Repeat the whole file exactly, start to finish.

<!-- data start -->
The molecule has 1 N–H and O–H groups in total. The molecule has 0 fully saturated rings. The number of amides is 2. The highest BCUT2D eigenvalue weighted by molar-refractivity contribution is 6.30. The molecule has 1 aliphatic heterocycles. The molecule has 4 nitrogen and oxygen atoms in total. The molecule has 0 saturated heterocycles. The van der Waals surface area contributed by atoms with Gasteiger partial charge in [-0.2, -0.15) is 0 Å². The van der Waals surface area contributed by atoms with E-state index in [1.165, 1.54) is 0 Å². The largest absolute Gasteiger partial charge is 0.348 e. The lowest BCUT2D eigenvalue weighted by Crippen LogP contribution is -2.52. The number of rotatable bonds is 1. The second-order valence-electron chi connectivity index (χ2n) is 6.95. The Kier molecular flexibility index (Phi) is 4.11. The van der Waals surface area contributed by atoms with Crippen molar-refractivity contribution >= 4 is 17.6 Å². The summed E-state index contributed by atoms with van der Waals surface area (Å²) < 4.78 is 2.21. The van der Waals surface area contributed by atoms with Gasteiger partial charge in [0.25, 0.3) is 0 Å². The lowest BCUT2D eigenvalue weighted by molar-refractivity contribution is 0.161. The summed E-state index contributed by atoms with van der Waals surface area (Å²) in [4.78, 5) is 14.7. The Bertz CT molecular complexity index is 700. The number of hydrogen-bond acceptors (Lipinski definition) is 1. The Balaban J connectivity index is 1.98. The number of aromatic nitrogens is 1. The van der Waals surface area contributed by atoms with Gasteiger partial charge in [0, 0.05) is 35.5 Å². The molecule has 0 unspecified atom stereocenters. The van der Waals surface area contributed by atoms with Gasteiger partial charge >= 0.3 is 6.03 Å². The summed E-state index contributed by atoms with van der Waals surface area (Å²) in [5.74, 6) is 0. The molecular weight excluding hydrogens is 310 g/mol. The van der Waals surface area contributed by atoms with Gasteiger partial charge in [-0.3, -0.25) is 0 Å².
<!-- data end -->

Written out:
The molecule has 1 N–H and O–H groups in total. The molecule has 0 fully saturated rings. The number of amides is 2. The highest BCUT2D eigenvalue weighted by molar-refractivity contribution is 6.30. The molecule has 1 aliphatic heterocycles. The molecule has 4 nitrogen and oxygen atoms in total. The molecule has 0 saturated heterocycles. The van der Waals surface area contributed by atoms with Gasteiger partial charge in [-0.2, -0.15) is 0 Å². The van der Waals surface area contributed by atoms with E-state index in [1.165, 1.54) is 0 Å². The largest absolute Gasteiger partial charge is 0.348 e. The lowest BCUT2D eigenvalue weighted by Crippen LogP contribution is -2.52. The number of rotatable bonds is 1. The second-order valence-electron chi connectivity index (χ2n) is 6.95. The Kier molecular flexibility index (Phi) is 4.11. The van der Waals surface area contributed by atoms with Crippen molar-refractivity contribution >= 4 is 17.6 Å². The summed E-state index contributed by atoms with van der Waals surface area (Å²) < 4.78 is 2.21. The van der Waals surface area contributed by atoms with Gasteiger partial charge in [0.25, 0.3) is 0 Å². The lowest BCUT2D eigenvalue weighted by molar-refractivity contribution is 0.161. The summed E-state index contributed by atoms with van der Waals surface area (Å²) in [4.78, 5) is 14.7. The Bertz CT molecular complexity index is 700. The number of hydrogen-bond acceptors (Lipinski definition) is 1. The Balaban J connectivity index is 1.98. The number of aromatic nitrogens is 1. The van der Waals surface area contributed by atoms with Gasteiger partial charge in [0, 0.05) is 35.5 Å². The molecule has 0 unspecified atom stereocenters. The van der Waals surface area contributed by atoms with Gasteiger partial charge >= 0.3 is 6.03 Å². The summed E-state index contributed by atoms with van der Waals surface area (Å²) in [5.74, 6) is 0. The molecular weight excluding hydrogens is 310 g/mol. The van der Waals surface area contributed by atoms with Gasteiger partial charge in [-0.3, -0.25) is 0 Å².